• Surgical removal-- in which the entire tattoois cut away. The skin is then drawn together and stitched with sutures. Thisis a popular method of tattoo removal, especially when the dyed area is small. The advantage of this method is that the entire tattoo can be removed, butwith larger tattoos, it may be necessary to remove the skin in stages, starting with the center and then removing the sides later. Your doctor will firstinject a local anesthetic to numb the area. This procedure causes slight bleeding, which is easily controlled with electrocautery. In some cases with large tattoos, a skin graft taken from another part of the body may be necessary.
  • Dermabrasion--sanding the skin with an abrasion device. First, yourdoctor will spray a small portion of the tattoo with a solution that freezesthe area. The tattoo is then "sanded" with a rotary abrasive device, causingthe skin to peel. Because some bleeding is likely to occur, a dressing is immediately applied to the area.
  • Salabrasion--a centuries-old techniqueusing a salt solution and abrasion, is sometimes used today, although this method can leave a scar if the solution penetrates too deeply. Your doctor will apply a local anesthetic on and around the tattooed area, followed by a solution of ordinary tap water dipped in table salt. An abrading apparatus suchas the one used with dermabrasion, or a simple block wrapped in gauze, is used to vigorously rub the area. When the skin becomes deep red, your doctor will apply a dressing.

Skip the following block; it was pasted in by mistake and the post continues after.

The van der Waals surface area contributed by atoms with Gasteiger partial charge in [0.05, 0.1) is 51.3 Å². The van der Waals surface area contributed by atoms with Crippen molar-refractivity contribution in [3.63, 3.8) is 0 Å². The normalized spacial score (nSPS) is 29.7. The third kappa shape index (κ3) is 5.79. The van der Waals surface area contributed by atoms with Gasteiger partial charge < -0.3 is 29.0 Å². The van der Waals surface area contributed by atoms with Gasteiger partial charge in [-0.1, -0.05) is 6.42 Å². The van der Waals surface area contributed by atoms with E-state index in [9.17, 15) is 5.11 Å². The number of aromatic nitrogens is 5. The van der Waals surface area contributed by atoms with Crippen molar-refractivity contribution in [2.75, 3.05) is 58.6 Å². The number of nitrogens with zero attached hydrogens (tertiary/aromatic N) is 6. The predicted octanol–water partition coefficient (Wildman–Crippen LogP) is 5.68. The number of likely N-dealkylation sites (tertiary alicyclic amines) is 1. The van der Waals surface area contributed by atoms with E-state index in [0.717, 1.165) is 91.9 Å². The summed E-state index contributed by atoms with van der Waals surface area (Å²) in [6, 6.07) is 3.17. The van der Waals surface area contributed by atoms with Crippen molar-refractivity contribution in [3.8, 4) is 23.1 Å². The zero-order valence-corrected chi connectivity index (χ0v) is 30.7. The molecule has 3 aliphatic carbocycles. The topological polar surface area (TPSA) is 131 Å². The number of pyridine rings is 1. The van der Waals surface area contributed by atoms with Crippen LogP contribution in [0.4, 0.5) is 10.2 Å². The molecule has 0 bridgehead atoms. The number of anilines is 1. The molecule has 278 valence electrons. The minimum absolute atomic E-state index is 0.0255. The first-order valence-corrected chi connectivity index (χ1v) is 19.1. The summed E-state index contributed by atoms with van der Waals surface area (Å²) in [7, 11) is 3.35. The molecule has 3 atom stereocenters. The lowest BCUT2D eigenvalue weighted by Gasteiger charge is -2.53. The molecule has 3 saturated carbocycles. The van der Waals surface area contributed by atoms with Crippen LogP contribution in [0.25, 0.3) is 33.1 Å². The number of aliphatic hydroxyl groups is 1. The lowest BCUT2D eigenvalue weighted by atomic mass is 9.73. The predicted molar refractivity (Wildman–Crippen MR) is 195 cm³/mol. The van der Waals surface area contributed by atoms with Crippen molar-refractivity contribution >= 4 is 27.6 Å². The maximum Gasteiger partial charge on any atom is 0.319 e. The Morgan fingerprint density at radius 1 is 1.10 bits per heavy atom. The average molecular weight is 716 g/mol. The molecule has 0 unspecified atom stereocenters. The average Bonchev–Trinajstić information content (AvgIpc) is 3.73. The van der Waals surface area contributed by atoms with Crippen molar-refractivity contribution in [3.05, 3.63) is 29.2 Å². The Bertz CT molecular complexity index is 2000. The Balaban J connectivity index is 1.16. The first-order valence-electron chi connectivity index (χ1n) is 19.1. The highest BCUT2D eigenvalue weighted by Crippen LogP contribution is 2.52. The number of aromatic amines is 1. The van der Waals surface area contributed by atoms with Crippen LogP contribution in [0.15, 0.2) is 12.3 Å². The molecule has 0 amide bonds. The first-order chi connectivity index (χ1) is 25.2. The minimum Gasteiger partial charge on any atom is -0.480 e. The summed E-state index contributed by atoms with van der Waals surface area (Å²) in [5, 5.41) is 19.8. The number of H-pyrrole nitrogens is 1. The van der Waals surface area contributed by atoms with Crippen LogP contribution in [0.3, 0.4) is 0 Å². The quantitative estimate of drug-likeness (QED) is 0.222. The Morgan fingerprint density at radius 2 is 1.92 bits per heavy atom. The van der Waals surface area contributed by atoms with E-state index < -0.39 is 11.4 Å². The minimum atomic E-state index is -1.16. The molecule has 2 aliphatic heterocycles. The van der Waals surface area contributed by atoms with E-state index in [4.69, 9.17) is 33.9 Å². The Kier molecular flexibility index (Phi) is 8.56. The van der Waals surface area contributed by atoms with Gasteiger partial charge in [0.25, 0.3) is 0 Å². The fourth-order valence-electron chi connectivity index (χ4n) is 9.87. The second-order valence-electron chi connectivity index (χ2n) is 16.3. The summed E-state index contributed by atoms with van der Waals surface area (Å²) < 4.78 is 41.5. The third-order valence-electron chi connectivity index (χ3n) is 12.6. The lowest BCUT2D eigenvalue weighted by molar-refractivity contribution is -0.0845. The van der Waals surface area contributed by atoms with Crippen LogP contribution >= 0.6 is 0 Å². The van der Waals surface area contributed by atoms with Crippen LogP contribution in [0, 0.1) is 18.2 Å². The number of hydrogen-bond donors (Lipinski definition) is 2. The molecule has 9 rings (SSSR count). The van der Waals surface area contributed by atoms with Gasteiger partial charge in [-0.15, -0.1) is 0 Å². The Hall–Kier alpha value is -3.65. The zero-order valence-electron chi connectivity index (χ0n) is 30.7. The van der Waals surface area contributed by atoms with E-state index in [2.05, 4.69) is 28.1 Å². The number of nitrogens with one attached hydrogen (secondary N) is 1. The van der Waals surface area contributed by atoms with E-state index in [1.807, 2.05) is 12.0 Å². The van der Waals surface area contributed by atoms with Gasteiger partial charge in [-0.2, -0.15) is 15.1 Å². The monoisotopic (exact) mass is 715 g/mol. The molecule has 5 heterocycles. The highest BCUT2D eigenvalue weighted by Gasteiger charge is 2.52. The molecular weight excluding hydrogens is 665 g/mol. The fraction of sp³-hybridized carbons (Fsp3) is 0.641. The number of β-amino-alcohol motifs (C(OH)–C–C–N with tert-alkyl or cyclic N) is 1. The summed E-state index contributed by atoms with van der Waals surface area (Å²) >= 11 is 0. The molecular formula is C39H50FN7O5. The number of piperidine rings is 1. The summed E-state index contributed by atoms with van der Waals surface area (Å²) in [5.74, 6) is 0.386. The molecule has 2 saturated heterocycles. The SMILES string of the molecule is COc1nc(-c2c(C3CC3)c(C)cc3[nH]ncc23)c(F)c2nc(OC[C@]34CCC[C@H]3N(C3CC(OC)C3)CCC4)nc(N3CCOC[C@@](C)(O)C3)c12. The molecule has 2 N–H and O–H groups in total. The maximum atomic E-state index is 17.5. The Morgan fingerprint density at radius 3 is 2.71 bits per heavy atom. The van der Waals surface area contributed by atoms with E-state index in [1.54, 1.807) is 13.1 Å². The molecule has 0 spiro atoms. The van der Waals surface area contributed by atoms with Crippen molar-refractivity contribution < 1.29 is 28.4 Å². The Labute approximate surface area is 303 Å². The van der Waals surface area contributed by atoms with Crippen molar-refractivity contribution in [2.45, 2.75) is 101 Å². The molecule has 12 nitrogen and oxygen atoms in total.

• Scarification--using an acid solution to remove the tattoo, leaving a scar in its place.
  • Laser removal--a variety oflasers are available for this purpose. Tatoos can be removed using short pulsed lasers including the Q-switched ruby laser, Ng:YAG, Alexandrite and 510 nanometer pulsed dye laser. Your doctor will apply a cream to numb the skin prior to treatment. Pulses of light from the laser are directed onto the skin, breaking up the tattoo pigment. Over the next several weeks the body's cells remove the treated pigmented areas. More then one treatment is usually necessary to remove all of the tattoo. Amateur tatoos can usually be entirely removed, as can black professional tattoos. Multicolored professional tattoos are more difficult to remove, and require several different wavelengths for the different colors. Regardless of which method of tattoo removal is used, some scarring or color variations are likely to remain. Healing time varies depending upon the size and depth of the tattoo, the type of procedure and your own ability to heal. It is important for you to discuss the various procedures, how they are performed, and the probable results.

Besides being a fashion statement, tattooing can have more practical applications, such as covering hemangiomas (pink/red skin lesions also known as portwine stains), color changes in the lips after facial surgery, and masking themottled-skin appearance of vitiligo. Tattooing can also be used to apply "permanent" eyeliner, although the iron oxide sometimes used for this purpose can cause injury if you later undergo magnetic resonance imaging (MRI).